Without a teleprompter and free from notes, President Obama stood in front of a room full of reporters and weighed in on Trayvon Martin's Case. All the elephants in the room were addressed.
After weeks of reporters wondering why the President had not spoken about the highly publicized case, Obama dove into deeply personal speech about the George Zimmerman verdict, the death of the black teenager and the unrest which has stemmed from the issue. Speaking off the cuff, Obama mentioned that it would be "useful" to review the "stand your ground" laws as well as to renew efforts aimed to help black boys in America. But the most compelling part of the speech was one that did not necessarily seek solutions.
While not rejecting nor expressing any explicit opinons on the case's final verdict, the President — an African-American man himself — made it a point to talk about his experiences with racism in America. In perhaps the most poignant part of his personal address, Obama said, "Trayvon Martin could have been me 35 years ago."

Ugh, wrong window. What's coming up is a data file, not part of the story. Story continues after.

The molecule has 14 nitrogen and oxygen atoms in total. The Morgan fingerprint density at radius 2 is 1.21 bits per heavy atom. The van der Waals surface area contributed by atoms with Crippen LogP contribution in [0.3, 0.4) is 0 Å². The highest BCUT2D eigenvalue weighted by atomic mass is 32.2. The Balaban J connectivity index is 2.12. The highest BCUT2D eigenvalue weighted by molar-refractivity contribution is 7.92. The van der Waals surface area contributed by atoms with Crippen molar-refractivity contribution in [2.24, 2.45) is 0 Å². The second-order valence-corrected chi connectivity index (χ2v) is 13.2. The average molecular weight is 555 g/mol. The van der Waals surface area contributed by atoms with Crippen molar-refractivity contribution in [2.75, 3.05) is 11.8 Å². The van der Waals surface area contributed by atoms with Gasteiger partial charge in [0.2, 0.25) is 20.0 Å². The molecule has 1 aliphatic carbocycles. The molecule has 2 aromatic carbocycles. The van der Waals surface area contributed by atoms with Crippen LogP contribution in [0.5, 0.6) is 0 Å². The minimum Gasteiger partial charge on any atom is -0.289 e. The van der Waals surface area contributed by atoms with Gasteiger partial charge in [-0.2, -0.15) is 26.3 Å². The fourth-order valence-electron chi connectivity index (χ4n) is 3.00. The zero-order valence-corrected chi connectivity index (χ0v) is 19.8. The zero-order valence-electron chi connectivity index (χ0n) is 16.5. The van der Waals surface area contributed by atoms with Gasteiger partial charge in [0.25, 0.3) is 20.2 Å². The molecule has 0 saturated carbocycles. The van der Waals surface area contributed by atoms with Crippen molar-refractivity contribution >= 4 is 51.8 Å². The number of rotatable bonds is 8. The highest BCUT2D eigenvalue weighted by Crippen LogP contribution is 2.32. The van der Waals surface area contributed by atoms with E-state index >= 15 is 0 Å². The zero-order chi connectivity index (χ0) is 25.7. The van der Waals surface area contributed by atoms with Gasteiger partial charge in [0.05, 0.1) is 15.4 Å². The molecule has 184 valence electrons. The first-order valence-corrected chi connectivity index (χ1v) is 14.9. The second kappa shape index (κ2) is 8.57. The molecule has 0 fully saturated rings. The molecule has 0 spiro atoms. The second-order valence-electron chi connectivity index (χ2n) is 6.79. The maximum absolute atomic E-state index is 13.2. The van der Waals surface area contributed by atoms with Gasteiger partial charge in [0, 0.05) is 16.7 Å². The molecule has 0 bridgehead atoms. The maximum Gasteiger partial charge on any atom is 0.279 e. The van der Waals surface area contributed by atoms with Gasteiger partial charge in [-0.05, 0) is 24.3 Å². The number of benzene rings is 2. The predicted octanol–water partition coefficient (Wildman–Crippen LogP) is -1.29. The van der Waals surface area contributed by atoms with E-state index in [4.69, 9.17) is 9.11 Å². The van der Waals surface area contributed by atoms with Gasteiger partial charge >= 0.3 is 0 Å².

First of all, you know, I -- I want to make sure that, once again, I send my thoughts and prayers, as well as Michelle’s, to the family of Trayvon Martin, and to remark on the incredible grace and dignity with which they’ve dealt with the entire situation. I can only imagine what they’re going through, and it’s -- it’s remarkable how they’ve handled it.And there are very few African-American men who haven’t had the experience of walking across the street and hearing the locks click on the doors of cars. That happens to me, at least before I was a senator. There are very few African-Americans who haven’t had the experience of getting on an elevator and a woman clutching her purse nervously and holding her breath until she had a chance to get off. That happens often.
The Martin family has since expressed their gratitude for President Obama's sincere address.
Read the entire transcript below: